Kayaking Fundamentals: How to Do a Sculling Draw Stroke
Whether you’re in a sea kayak, sit-on-top, fishing kayak or whitewater boat, knowing how to do a sculling draw stroke will move your paddling skills up a notch. When you master this stroke you can easily move sideways without having to turn the boat. This is especially useful when boating in tight spaces like rock gardens and restricted channels. Sculling is an advanced technique, but you can master it with some concentrated practice in a calm section of water. You’ll probably find it easier to do on one side of the boat, but practice on both sides until it’s dialed!
The sculling draw stroke is a technique requiring full upper body participation and subtle paddle movement. You start out with the paddle shaft held vertically and the blade about two feet from the boat. Move the blade back-and-forth through the water so that the leading edge is slightly elevated, or at a “climbing angle.” Don’t exaggerate the angle or you’ll be moving the boat forward and backward instead of sideways.
Your hands and arms stay in a relatively fixed position, with your lower wrist flexing as you move the shaft back and forth. The power for the stroke comes from torso rotation. Keep facing the paddle shaft and as you twist your body aggressively, in coordination with your wrists, you’re able to make rapid strokes that provide the momentum to propel the boat sideways at a surprising rate.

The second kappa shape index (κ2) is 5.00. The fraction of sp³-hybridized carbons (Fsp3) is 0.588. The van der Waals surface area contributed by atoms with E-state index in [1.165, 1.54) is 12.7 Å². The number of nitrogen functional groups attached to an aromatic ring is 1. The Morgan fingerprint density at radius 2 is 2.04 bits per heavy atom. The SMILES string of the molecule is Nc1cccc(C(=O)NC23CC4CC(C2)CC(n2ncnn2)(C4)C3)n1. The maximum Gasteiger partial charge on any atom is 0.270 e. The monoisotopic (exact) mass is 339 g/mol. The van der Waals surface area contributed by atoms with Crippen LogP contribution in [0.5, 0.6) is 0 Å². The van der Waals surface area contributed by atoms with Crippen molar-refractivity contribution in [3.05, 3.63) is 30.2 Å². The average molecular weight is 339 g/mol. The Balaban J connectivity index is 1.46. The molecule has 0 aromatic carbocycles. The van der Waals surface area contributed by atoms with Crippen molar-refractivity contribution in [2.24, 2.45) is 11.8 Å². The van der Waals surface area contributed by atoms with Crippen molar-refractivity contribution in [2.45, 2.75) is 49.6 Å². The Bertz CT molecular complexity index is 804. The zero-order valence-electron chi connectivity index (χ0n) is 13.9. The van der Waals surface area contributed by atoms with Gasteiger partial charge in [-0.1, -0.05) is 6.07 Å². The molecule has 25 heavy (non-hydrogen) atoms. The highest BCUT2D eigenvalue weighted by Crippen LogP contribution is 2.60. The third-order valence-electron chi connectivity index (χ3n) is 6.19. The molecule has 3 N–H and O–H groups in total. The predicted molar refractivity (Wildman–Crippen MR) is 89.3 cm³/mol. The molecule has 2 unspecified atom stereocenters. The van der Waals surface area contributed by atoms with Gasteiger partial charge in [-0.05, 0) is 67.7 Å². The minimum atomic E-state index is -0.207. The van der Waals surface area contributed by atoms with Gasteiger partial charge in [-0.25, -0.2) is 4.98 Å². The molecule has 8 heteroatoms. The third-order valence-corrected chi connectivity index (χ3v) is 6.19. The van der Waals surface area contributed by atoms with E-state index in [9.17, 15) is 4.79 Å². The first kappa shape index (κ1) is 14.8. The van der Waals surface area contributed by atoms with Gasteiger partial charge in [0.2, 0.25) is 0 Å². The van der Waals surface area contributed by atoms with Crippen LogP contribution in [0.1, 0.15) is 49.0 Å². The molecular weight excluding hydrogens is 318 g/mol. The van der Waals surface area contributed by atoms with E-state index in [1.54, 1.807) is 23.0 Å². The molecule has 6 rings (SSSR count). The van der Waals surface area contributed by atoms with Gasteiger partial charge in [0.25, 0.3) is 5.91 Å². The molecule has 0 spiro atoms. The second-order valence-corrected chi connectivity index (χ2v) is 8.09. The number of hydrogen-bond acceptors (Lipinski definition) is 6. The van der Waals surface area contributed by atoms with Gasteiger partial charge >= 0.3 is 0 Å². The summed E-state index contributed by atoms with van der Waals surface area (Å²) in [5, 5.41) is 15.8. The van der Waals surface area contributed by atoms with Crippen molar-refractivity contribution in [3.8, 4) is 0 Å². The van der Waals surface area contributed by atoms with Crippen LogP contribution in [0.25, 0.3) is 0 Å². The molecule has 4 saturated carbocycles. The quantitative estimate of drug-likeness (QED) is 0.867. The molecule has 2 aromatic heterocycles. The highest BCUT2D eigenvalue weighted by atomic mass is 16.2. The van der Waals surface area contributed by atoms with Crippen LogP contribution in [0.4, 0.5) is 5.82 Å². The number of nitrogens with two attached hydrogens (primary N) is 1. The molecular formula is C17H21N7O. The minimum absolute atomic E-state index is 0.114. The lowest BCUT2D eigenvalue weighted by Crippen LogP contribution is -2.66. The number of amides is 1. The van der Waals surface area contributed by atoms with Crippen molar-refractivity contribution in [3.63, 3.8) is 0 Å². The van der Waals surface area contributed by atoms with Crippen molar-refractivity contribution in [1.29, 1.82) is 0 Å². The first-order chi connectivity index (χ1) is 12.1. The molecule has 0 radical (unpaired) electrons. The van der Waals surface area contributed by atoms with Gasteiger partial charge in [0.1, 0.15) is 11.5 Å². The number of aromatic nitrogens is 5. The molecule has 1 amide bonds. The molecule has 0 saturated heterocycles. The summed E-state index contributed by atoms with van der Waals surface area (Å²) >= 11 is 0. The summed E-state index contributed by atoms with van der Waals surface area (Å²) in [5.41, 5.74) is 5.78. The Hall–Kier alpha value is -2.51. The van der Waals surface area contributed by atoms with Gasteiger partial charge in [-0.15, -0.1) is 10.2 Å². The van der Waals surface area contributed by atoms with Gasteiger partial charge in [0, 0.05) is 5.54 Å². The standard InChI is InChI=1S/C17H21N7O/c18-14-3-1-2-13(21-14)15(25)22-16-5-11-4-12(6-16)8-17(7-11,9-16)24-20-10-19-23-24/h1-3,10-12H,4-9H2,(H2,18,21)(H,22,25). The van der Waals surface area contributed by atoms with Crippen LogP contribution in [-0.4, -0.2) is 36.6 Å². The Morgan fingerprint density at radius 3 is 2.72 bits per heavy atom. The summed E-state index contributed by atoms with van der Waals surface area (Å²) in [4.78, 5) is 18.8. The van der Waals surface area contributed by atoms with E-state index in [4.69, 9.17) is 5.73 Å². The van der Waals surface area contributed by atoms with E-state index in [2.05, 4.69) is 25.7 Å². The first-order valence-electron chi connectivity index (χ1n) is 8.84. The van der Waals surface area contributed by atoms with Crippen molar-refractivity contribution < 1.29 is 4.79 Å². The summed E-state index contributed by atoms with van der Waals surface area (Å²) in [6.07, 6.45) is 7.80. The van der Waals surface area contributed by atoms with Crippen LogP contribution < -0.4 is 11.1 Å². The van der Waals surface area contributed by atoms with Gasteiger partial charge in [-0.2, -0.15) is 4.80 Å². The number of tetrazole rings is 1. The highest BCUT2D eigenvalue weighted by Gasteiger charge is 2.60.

Part IV of our Kayaking Fundamentals video series with expert kayaker Ken Whiting demonstrates all the nuances and benefits of the sculling draw stroke in this short instructional video. Paddling is a like a coordinated dance with the water. You start out as a novice without much knowledge of your partner’s moods and abilities. As you experiment and add new steps to your repertoire you learn how to work with the water, instead of struggling against it. Keep on learning new techniques; your paddling will be more effortless, and more fun!